He wanted to chatter about this-n-that. I’d asked him to get to his work. So I reminded him that his work needed his attention more than I needed his.
“I’m sorry if I offended you!” He said with as much attitude as a nine-year-old could muster.
So the manipulation war was on. That’s what it was. The focus was now on me for what I was doing and feeling. At first I was going to slough it off, “You didn’t offend me. Just get your work completed.” He growled at me.
Then I thought the better of it.
“You know what, you did offend me.” Now I had his attention completely, and it wasn’t pretty.
He hadn’t done what I asked him to do. It was a simple request: Do your work. At its completion, there would have been plenty of time for me to focus on what he wanted to tell me. But he chose to postpone his work by reversing the order, (a habit of his), causing me to issue a reminder to do his work. That irritated him, which made him lash out at me.
So yes, I was offended. For that, I forgave him.
He looked at me a full second. Then he smiled and said, “Thank you.” He went back to his work without another word.
This one needs to be prodded firmly. He’s so very bright that he sometimes out-manipulates himself. We are practicing Psalm 139 for the school closing. For whatever reason he can come up with, he won’t speak up with the rest of the group. He generally mumbles through. I know he knows the psalm. With only six in the class, they needed his help. Usually he says he’s afraid if he speaks too loudly he’ll drown out everyone else. We tell him to go ahead and be the leader of the pack! Yet, he’s still the silent one.
Yesterday he returned after a day’s absence with the “bug.” As we were walking to practice, he said he’d not be able to speak loudly because his stomach hurt still. To my mind I couldn’t see what the difference would be. The practice was dreadful. It seemed none of the children could recall the lines. So I decided to have another go after chapel. They agreed to “do their best.”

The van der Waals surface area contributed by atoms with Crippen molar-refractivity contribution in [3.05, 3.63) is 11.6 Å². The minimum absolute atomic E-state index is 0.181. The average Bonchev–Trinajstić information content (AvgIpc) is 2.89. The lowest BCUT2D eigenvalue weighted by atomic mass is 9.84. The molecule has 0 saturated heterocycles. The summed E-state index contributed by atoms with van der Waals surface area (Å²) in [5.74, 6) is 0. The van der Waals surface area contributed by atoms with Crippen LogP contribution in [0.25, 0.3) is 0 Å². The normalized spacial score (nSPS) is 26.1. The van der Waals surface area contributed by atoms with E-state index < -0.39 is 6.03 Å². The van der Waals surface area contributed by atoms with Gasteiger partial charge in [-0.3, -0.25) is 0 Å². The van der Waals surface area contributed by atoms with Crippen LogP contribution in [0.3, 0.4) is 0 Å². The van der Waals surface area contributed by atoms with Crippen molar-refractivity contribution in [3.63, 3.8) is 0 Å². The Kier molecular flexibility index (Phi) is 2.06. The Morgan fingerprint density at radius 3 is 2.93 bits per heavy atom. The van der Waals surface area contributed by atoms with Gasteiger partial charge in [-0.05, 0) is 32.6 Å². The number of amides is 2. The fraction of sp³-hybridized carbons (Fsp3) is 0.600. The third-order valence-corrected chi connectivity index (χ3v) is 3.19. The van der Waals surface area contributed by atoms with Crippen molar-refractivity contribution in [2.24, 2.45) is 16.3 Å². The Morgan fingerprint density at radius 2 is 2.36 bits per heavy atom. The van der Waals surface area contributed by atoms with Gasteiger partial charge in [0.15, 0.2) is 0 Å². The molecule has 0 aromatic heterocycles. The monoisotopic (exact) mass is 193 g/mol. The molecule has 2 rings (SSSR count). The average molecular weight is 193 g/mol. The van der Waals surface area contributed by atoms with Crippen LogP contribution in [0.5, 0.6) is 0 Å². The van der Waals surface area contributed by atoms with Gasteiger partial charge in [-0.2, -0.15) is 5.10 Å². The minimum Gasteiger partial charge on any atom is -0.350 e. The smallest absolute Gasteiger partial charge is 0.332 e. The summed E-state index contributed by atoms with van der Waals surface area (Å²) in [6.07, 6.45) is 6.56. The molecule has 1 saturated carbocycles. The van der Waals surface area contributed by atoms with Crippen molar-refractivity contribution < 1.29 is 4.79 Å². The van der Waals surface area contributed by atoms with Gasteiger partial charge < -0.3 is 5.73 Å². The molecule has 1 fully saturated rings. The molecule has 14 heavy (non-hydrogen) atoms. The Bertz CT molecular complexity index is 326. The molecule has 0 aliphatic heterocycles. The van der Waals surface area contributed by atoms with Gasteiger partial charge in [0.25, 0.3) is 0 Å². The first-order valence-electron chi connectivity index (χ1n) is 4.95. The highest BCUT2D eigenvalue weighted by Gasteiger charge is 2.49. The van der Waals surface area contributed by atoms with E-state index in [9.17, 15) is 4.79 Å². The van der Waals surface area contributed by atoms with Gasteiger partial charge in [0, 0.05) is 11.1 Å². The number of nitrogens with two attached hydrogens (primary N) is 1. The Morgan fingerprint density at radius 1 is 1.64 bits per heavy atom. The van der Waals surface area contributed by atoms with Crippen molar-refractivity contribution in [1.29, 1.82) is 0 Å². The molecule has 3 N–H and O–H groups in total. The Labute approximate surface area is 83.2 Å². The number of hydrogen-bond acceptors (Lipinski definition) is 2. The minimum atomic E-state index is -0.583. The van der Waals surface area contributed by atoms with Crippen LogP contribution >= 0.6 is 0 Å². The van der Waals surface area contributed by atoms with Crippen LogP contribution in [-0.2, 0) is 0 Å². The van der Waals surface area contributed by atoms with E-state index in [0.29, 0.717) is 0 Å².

That’s all well and fine. I’m sure they all think they are doing their best, and I told them that. But there are other dimensions to doing and giving our best.
My disease is such that my future is not pretty. One day I will most likely wind up in a wheel chair or bedridden with someone changing my diapers. I told my students this. The day before we had planted some lilies, and they all worried about me bending over so much. I am in a “use it or loose it” situation. I have choices to make. I can choose to plant trees and lilies in gardens knowing full well that for days afterward I will hurt; I can exercise my body knowing that it hurts to do so; I can take long walks knowing that it hurts to do it; or I can do none of these things and lose the functions of my body more quickly even if I have my surgery. My not-too-pretty future comes sooner or later depending on whether or not I am willing to work through what hurts me now. And I can still say, “Well, I did my best.”
The beauty of the Christian life is that we don’t live it for ourselves, we live it for others. We aren’t reciting the psalm just to say words for ourselves, but for all those people who will be sitting in the pews. If legs ache, if tummies hurt, if throats are dry–all these things are just a teensy bit that will fly by and go away as soon as the psalm is said. What is important is that the people hear what God wants them to hear in the psalm. When we do our best for others, that’s a different kind of “best.”
It was the same thing for Jesus. He knew how much it would hurt to die, but He didn’t do it for Himself, He did it for you.
The children recited the psalm again, and excelled. This time, all six of them rang out with their voices. I asked my formerly silent one how it felt. “Not so good,” he said, “but great.” He was beaming.
They were all rewarded with special prize pencils.